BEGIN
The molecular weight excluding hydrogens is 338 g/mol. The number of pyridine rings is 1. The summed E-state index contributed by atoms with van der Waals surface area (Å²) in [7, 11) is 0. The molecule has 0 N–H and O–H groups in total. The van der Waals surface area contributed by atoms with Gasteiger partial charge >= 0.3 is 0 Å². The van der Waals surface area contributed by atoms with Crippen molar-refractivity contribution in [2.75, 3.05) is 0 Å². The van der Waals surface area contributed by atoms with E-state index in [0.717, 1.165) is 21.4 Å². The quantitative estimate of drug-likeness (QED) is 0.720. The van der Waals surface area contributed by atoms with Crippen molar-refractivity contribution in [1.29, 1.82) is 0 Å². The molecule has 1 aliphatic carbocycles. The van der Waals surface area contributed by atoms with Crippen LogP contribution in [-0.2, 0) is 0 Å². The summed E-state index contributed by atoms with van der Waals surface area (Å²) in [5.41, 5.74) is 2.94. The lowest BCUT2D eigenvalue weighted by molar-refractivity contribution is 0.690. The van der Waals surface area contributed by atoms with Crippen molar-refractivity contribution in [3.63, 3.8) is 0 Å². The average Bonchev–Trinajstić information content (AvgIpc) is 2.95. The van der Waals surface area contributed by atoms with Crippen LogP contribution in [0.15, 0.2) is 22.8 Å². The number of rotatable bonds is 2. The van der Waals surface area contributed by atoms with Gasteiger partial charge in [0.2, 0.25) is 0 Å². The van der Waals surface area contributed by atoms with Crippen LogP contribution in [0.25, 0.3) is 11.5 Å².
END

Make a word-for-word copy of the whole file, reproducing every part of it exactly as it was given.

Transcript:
The molecular weight excluding hydrogens is 338 g/mol. The number of pyridine rings is 1. The summed E-state index contributed by atoms with van der Waals surface area (Å²) in [7, 11) is 0. The molecule has 0 N–H and O–H groups in total. The van der Waals surface area contributed by atoms with Gasteiger partial charge >= 0.3 is 0 Å². The van der Waals surface area contributed by atoms with Crippen molar-refractivity contribution in [2.75, 3.05) is 0 Å². The van der Waals surface area contributed by atoms with E-state index in [0.717, 1.165) is 21.4 Å². The quantitative estimate of drug-likeness (QED) is 0.720. The van der Waals surface area contributed by atoms with Crippen molar-refractivity contribution in [1.29, 1.82) is 0 Å². The molecule has 1 aliphatic carbocycles. The van der Waals surface area contributed by atoms with Crippen LogP contribution in [-0.2, 0) is 0 Å². The summed E-state index contributed by atoms with van der Waals surface area (Å²) in [5.41, 5.74) is 2.94. The lowest BCUT2D eigenvalue weighted by molar-refractivity contribution is 0.690. The van der Waals surface area contributed by atoms with Crippen molar-refractivity contribution in [3.63, 3.8) is 0 Å². The average Bonchev–Trinajstić information content (AvgIpc) is 2.95. The van der Waals surface area contributed by atoms with Crippen LogP contribution in [0.15, 0.2) is 22.8 Å². The number of rotatable bonds is 2. The van der Waals surface area contributed by atoms with Gasteiger partial charge in [0.2, 0.25) is 0 Å². The van der Waals surface area contributed by atoms with Crippen LogP contribution in [0.25, 0.3) is 11.5 Å².